Subtle Influences of Asian Culture

Posted by – August 17, 2009

Hi Folks,

I’ve recently become enamored with the ancient Asian game Go, and it got me thinking to how Chinese culture may influence western culture, now that they dominate us economically. How could we background these influences by showing instead of saying. For example, perhaps Anton and Toth could be playing Go in their make-shift home at night, or when they go to trade in the webbing they caught for water, Harry might initially be sitting down with a friend playing Go before he gets up and does the water trade with them. Maybe there’s a Go club or Go games at the bar the business folks play in Serena’s scenes. That said, I’d like to offer my services as a Go consultant to the movie. (I just watched A Beautiful Mind, because I knew it had Go scenes, and I found it disenchanting to see how they got some elements about it wrong). Go’s influence on western culture today, limited as it is, is mainly from Japan and Korea, but it was invented in China and is still immensely popular there (as evidenced by the included image). In Korea, they have TV channels dedicated to Go (the way here we have Golf TV channels).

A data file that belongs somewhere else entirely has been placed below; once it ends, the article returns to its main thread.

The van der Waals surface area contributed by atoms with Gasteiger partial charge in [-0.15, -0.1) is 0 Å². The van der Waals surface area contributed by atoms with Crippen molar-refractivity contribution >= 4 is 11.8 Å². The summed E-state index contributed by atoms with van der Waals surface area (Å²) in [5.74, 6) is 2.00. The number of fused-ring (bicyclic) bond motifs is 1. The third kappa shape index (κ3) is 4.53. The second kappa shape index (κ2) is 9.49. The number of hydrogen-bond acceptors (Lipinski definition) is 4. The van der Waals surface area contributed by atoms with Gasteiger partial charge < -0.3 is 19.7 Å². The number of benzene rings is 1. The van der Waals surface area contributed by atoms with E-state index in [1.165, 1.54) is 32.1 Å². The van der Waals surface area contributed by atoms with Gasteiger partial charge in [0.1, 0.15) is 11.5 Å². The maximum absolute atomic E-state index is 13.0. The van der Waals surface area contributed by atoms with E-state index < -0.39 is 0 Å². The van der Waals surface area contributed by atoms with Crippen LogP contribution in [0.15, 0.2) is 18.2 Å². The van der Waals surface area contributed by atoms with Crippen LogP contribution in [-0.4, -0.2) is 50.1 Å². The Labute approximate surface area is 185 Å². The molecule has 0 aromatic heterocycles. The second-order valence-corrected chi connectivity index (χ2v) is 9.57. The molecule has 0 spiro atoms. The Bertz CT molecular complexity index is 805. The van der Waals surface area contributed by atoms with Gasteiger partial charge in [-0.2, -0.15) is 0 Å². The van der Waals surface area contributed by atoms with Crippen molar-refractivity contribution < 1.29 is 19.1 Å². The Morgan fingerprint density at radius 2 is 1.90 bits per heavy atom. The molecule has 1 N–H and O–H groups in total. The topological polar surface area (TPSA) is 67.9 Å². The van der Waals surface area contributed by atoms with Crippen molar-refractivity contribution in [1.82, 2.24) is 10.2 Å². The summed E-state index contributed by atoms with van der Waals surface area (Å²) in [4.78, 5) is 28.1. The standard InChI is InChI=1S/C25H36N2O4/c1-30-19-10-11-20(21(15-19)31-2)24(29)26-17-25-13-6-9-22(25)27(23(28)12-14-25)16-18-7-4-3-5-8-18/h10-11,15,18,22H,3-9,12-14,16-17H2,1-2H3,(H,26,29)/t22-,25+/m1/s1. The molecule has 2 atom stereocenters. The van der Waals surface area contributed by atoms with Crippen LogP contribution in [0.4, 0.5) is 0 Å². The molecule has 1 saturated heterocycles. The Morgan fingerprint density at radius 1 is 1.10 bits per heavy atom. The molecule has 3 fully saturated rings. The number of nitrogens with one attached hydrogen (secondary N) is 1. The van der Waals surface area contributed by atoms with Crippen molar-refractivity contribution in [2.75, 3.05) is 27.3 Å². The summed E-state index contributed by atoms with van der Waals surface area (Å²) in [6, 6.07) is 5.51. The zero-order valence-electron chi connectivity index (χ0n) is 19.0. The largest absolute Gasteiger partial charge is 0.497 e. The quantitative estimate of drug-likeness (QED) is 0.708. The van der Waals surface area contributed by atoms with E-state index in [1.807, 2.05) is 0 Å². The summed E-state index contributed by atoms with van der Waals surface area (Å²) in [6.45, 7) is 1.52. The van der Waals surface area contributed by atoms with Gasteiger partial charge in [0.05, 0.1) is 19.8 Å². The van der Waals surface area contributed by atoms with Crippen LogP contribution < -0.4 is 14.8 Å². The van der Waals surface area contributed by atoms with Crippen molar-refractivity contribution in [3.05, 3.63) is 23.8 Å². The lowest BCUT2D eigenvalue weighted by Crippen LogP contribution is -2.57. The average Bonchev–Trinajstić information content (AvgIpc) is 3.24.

About ten years ago I spent some time in India volunteering, and one piece of clothing I brought back that has stayed with me since is a “lungi”. It’s a sarong that either middle and upper class men wore in place of pajamas, or as very casual house clothes, or that lower class men could wear at any time. Indian locals would get a kick of seeing me, a wealthy westerner, ignorantly wearing a lungi around the town. I still wear one today (and in fact, only recently bought a pair of regular pajama pants at the urging of my son, who I guess wanted me to be more “normal”, or at least more like himself). They’re very comfortable (and cheap and simple to make). Perhaps Oscar could wear one when hanging casually around his home (i.e. drinking beer in the evening). I thought I had a good image of me wearing a lungi, but I can’t find it. Included is an Indian man wearing a lungi down, and a westerner wearing a lungi up (a common way to wear it, especially in hot weather).


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